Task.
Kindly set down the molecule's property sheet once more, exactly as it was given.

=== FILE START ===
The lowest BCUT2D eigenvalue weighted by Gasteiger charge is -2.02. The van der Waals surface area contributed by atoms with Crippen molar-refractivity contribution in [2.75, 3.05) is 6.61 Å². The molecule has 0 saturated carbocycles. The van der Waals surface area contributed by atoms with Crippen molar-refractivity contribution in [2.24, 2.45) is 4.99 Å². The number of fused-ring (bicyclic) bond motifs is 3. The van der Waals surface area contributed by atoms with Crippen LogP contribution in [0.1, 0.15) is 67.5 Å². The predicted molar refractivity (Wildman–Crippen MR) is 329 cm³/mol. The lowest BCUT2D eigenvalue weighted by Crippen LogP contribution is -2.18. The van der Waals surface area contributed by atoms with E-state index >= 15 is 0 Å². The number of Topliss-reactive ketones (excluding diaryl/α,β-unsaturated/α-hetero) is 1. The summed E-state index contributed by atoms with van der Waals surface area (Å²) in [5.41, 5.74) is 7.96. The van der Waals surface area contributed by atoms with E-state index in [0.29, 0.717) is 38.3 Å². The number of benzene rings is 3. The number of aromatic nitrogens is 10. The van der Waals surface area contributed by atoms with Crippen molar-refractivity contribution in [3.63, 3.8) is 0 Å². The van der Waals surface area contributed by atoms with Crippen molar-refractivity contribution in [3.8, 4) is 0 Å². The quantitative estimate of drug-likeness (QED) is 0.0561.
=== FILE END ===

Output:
The lowest BCUT2D eigenvalue weighted by Gasteiger charge is -2.02. The van der Waals surface area contributed by atoms with Crippen molar-refractivity contribution in [2.75, 3.05) is 6.61 Å². The molecule has 0 saturated carbocycles. The van der Waals surface area contributed by atoms with Crippen molar-refractivity contribution in [2.24, 2.45) is 4.99 Å². The number of fused-ring (bicyclic) bond motifs is 3. The van der Waals surface area contributed by atoms with Crippen LogP contribution in [0.1, 0.15) is 67.5 Å². The predicted molar refractivity (Wildman–Crippen MR) is 329 cm³/mol. The lowest BCUT2D eigenvalue weighted by Crippen LogP contribution is -2.18. The van der Waals surface area contributed by atoms with E-state index >= 15 is 0 Å². The number of Topliss-reactive ketones (excluding diaryl/α,β-unsaturated/α-hetero) is 1. The summed E-state index contributed by atoms with van der Waals surface area (Å²) in [5.41, 5.74) is 7.96. The van der Waals surface area contributed by atoms with E-state index in [0.29, 0.717) is 38.3 Å². The number of benzene rings is 3. The number of aromatic nitrogens is 10. The van der Waals surface area contributed by atoms with Crippen molar-refractivity contribution in [3.63, 3.8) is 0 Å². The van der Waals surface area contributed by atoms with Crippen molar-refractivity contribution in [3.8, 4) is 0 Å². The quantitative estimate of drug-likeness (QED) is 0.0561.